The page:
There is also off course culture and Canada’s culture by nature lends itself more to the left than right.  We like to pride ourselves in being compassionate and polite and left does a better job of portraying itself as the side that is more compassionate even if not always true.  As a small country living next to the world’s most powerful one, we very much like to think of ourselves as being the country for the little guy.  And indeed the left much more than the right portrays themselves as caring more about the little guy even if not entirely true or at least not as straight forward as some think.  Likewise the right is often about smaller government, but Canadians have long tended to see government as a force of good so selling the idea of smaller government outside the Prairies is much tougher than in most countries.  Having seen the negative impacts of government being too small in the US as well as our history being built on government being a force of good (both early settlers to New France, Loyalists had a strong loyalty to state and rejection of libertarianism thus helped create the culture of government being a force of good) parties that run on a platform of bigger government, especially if it involves redistribution from the wealthy to less wealthy tend to fit well with our cultural values whereas in many other places it doesn’t and some like US even runs against their values.

When you add all these up, I believe Canada clearly has a much stronger leftist tilt than most and small c conservative parties that wish to win face a steeper hill.  That does not mean it cannot be done, just means it is harder than in most.  I will later post on how Conservatives as they search for new leader need to handle these challenges.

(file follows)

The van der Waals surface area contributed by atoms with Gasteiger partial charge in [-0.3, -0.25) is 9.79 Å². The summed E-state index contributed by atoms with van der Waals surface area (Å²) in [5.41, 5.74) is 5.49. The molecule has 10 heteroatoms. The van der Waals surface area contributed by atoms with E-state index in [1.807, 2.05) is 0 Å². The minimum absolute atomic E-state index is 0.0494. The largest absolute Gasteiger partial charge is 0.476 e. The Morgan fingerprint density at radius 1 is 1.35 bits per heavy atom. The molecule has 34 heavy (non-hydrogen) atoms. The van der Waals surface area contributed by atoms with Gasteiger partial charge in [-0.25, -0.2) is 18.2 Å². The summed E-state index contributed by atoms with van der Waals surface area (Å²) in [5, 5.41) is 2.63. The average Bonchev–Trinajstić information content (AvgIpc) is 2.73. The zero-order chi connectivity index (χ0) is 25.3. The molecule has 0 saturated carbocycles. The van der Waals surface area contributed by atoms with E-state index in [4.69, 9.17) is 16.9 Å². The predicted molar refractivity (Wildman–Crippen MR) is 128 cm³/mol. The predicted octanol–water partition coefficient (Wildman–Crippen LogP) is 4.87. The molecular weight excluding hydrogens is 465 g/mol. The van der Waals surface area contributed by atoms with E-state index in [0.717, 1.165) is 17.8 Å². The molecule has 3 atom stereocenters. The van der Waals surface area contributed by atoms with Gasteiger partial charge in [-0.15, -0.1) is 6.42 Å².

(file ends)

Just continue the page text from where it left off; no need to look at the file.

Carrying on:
2 thoughts on “Why Canada is one of the most left wing countries

  1. Excellent analogy. In nearly all provinces, but especially in Ontario, Manitoba and BC, it creates challenges for elections moving forward. We may eventually hit the point where the map looks all conservative but liberal parties (i.e. BC NDP, Manitoba NDP, Ontario Liberals) routinely win based solely on the major urban areas despite getting annihilated in the rural regions. Trying to govern with so many seats locked in, yet so many seats where they are hopeless representing a culturally different region, will be a real challenge. Yet their conservative parties may be challenged to fix that too since they will have issues with a shrinking middle and a restless base that could desert them if they stray too far.